Despite the positive headline figure, there’s a lot of red to be found if you dig down into this morning’s full-year Fairfax Media results.
Print ad revenues, still hugely important to the company, fell 24%. The radio division was (modestly) down. Australian Community Media (all those local and regional papers) was down. New Zealand Media was up, but not by a lot and certainly not by enough to compensate for the losses elsewhere.
So how is it that Fairfax posted a healthy full-year profit this morning, healthily beating analysts expectations? It’s largely due to property, and asset sales. Domain’s digital property operations are pouring millions of dollars of revenue and much needed earnings into the company, just as REA Group is doing the same for rival News Corp. Add profits from the sale of Stayz (in December for $220 million) and Invest Smart (in August 2013 for $7 million), and the media company posted a $224.4 million full-year net profit. Strip out the $100 million in profits from those sales and the company said net profit was $154 million.
It’s a recovery from last year, when the company posted a $16.4 million loss. But the profit is precarious: asset sales only make you money once. And property businesses tend to go up and down with the property cycle. At the moment, as the results of REA Group and Domain show, the cycle is still very much on the upswing. Domain’s digital business has become increasingly central to Fairfax’s profitability. It’s boom times now, but what happens when the Reserve Bank raises interest rates?
Within Domain there was a telling contrast between its digital and print sides. In print, Domain advertising revenue fell 23.6% to $37.9 million. But in digital, it surged 40%, to $108.5 million. Take out the costs and that feeds nearly $60 million into Fairfax’s earnings before tax, interest, deprecation and amortisation (EBITDA). Domain’s digital revenues and profits will likely grow next year with the July 2014 acquisition of Allhomes, the leading real estate portal in Canberra (pending ACCC approval).
“Fairfax will probably raise the cost of digital subscriptions in the future. But unless they rise dramatically, it’s unlikely they’ll be anywhere near enough to sustain the journalism.”
All up, total revenue from property across all businesses (not just Domain and the papers) was $306 million. Total revenues were $1.97 billion (down 3%), so that gives you a feel for how crucial these are to the company.
It’s also worth contrasting these property revenues and profits to the paltry figures brought in by digital subscriptions, introduced in July 2013 for The Age and the Sydney Morning Herald. As of August 11, Fairfax said it had 140,00 digital subscribers. It also had another 111,000 dual print and digital subscribers. These are impressive figures. News Corp’s subscriptions in February were running a long way behind that, despite News Corp introducing digital subscriptions in 2011.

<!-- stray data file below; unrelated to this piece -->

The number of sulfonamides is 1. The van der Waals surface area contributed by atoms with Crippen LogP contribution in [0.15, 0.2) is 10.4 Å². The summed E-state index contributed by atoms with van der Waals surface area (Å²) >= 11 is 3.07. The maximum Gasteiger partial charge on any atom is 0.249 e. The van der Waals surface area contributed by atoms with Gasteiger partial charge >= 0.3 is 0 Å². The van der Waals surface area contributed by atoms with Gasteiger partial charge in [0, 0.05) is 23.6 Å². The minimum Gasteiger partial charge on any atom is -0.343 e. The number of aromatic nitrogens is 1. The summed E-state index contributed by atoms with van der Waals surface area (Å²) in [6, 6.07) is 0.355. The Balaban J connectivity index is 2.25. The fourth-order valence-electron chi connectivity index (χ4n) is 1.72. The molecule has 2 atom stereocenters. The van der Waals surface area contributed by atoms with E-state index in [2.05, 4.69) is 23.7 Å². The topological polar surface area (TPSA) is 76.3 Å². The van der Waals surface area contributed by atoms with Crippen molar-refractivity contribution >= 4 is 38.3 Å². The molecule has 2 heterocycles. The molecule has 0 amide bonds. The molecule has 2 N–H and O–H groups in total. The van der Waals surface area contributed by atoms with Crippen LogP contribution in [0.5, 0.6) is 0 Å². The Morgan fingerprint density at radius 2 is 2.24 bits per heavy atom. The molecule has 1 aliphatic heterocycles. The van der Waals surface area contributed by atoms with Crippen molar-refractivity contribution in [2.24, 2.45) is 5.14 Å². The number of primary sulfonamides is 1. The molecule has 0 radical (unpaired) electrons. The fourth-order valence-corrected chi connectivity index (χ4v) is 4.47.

But despite the healthy numbers, subscriptions to the SMH and Age, as well as The Australian Financial Review brought in only $24 million in revenue (up $19.2 million on last year, when they presumably only counted the Fin’s digital subscriptions). That’s pocket-change. Divide it by the total number of digital subscribers, and it suggests each of them is paying just $96 a year (assuming most signed up towards the start of the financial year). The AFR costs an arm and a leg ($708 a year for digital only), which begs the question: how much are SMH and Age subscribers paying to get such a low average figure? Of course, Fairfax will probably raise the cost of digital subscriptions in the future. But unless they rise dramatically, it’s unlikely they’ll be anywhere near enough to sustain the journalism.
Mind you, no one’s ever sustained journalism through subscriptions alone. In Fairfax’s print metropolitan division, advertising still comprises the lion’s share of revenue. But it’s down 24% in a year to $280.7 million, while print circulation revenues held just about steady steady at $204 million (courtesy of paper price rises). In digital, however, advertising revenues in 2014 have hardly grown. They’ve moved from $169.9 million last year to $179.4 million this year — up 6% — but that’s not enough to make up the losses in print advertising. It’s not surprising — as audiences move online, they become far more difficult to monetise, whether through subscriptions or advertising.
And so, the future lies in cross-subsidisation, as it has in the past. While the much-hyped Fairfax events division has yet to deliver much to the bottom line, it does appear to be quickly growing. And property classifieds, through Domain, will probably bring even more money in next year. If everything holds steady, Fairfax has gained room to breathe. Net debt is down by $222 million and the company had net cash of $68 million (and total cash on hand of $452 million, down from $533 million a year earlier).
And unlike rival News Corp, Fairfax is paying a dividend of 4 cents a share for the year with a final of 2 cents a share. Shares in Fairfax jumped nearly 6% at the open.
Fairfax’s bosses have been rewarded for the improvement. Chief executive officer Greg Hywood’s pay is up substantially to $2.862 million in total from $1.982 million in 2012-13. Based on Crikey’s (possibly outdated) media CEO salary survey from September last year, that makes him the best-paid media CEO in the country.